To help the individual Mason, the Grand Master has started the Master Builder certification for new Masons. The cornerstone of the program is the new online Masonic Internet Education Program. Currently courses are available for Masonic Law, History and the Mentor Program. They are self guided and have quizzes to mark your progress. I would encourage everyone here to avail himself of this great tool to become a more educated Freemason.

There’s a funny quirk in my GPS system, and I’m sure that many of you have experienced it too. Sometimes it takes me on one route to my chosen destination and a completely different route home. As I choose to take the route that I’m more familiar with, Jill (that’s what I call her) will get irritated with me and try to get me to see things her way. At every opportunity, she will try to have me make my way back to her chosen path or even to make a u-turn – only when it’s safe of course, because she really does care about me.

Lodges can be a lot like that too. There are a myriad of ideas about how to best run a Lodge and there is usually no shortage of less-than-bashful people to tell the Master and Wardens that they have deviated from the chosen route. If you are the leader, you have to be confident that the plan you have chosen will work. If you are one of the less-than-bashful people who think you know a better way, you have to be more willing to suggest than to command.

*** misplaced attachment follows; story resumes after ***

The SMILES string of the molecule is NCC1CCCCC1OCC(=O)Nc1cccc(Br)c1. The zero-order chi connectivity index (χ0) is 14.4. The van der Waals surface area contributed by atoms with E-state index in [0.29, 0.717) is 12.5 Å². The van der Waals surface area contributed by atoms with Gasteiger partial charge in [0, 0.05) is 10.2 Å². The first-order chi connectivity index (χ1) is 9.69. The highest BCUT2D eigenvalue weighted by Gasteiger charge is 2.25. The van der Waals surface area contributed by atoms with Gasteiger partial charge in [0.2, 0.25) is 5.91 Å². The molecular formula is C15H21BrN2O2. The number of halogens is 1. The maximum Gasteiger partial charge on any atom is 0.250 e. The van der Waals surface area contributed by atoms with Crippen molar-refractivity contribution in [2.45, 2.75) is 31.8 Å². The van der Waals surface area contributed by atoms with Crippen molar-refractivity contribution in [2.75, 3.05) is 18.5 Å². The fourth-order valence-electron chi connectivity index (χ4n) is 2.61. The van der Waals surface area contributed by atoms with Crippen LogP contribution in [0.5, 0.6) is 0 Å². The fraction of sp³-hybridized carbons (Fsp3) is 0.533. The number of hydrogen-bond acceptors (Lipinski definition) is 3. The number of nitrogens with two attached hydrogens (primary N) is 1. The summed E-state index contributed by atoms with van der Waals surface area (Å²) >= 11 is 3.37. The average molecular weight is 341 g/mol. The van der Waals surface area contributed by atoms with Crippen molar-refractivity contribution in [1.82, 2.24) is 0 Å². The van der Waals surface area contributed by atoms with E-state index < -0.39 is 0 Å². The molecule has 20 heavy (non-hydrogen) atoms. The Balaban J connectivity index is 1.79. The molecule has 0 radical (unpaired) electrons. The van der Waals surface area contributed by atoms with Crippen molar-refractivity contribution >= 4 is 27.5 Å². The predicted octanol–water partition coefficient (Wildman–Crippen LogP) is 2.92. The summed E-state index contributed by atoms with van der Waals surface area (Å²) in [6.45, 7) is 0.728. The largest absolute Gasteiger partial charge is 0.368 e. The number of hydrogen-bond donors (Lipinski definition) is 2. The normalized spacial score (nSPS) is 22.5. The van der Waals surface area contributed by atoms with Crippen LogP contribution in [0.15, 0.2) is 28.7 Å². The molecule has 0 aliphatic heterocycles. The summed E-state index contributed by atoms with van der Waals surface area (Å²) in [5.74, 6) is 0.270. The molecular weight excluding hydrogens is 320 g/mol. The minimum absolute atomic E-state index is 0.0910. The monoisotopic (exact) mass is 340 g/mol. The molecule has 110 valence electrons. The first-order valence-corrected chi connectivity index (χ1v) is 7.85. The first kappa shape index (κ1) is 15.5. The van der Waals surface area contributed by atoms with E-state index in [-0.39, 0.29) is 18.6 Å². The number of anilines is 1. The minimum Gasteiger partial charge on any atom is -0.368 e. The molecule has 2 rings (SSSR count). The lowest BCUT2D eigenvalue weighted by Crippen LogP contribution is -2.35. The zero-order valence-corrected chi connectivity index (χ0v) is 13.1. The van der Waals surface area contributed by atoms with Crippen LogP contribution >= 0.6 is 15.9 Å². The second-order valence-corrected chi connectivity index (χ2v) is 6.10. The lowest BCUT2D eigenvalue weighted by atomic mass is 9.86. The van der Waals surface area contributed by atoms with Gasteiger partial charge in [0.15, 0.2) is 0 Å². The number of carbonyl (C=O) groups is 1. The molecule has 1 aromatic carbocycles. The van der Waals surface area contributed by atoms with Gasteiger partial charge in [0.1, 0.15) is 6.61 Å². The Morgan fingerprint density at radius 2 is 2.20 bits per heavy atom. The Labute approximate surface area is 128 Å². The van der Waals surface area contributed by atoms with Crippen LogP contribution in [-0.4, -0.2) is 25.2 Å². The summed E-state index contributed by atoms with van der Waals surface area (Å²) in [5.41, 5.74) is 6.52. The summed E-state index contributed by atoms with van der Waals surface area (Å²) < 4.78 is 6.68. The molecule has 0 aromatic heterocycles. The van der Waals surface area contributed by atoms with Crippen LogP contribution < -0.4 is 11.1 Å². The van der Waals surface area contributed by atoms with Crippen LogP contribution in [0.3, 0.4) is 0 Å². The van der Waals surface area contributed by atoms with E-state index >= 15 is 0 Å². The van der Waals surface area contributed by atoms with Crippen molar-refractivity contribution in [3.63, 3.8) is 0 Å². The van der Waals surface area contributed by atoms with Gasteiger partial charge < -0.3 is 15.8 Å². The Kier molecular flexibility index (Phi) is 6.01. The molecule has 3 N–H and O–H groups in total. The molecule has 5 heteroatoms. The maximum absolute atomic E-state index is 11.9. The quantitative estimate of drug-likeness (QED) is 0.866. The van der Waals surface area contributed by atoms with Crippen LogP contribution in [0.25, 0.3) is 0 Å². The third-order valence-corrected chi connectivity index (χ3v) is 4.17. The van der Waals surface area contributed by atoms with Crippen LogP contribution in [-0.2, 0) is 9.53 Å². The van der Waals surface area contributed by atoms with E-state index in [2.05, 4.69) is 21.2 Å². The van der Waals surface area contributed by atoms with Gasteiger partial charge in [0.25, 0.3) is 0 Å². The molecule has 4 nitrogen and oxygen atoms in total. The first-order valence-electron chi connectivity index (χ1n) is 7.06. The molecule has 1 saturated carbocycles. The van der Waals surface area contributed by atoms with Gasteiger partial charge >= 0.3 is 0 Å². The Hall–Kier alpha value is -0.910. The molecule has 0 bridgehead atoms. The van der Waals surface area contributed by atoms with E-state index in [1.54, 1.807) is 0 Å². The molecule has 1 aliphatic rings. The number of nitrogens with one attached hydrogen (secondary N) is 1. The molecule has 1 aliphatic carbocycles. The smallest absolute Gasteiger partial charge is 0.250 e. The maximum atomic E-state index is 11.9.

If we are to succeed as an organization, it is important that the Brethren unite with their Worshipful Masters, the Masters with the District and the District with the Grand Lodge. It is through unity that we can accomplish great things.

Whether you are called to be a leader or called to be a laborer, what you do for Freemasonry is important. You may not be a great Ritualist or aspire to the East, but you may be an ambassador.

As I was organizing my thoughts for this talk, it occurred to me that Freemasonry itself is sort of a GPS – we can even call it a Guiding Principal System. The tenets of Freemasonry, when coupled with the tenets of an individual’s Faith, can help guide a man to be the best he can be as a father or son, a citizen, leader, and – forgive the pun – a pillar in his community. The man you are, and the virtue you show in your everyday life, may inspire someone to knock at the West Gate of our Temple. Your participation, therefore – in whatever form it takes – is essential to the success of the Craft. There is another Buddhist saying that a drop of water is a small thing, but it will not dry away if united as a lake.

In today’s world, we do not have a pillar of cloud or a pillar of fire to guide us. What we do have as Freemasons is our individual faith and the working tools of the Craft to act as our GPS – our Guiding Principal System – to help make ourselves, our communities, and our Lodges the best we can be. I challenge each of you to begin that journey tonight.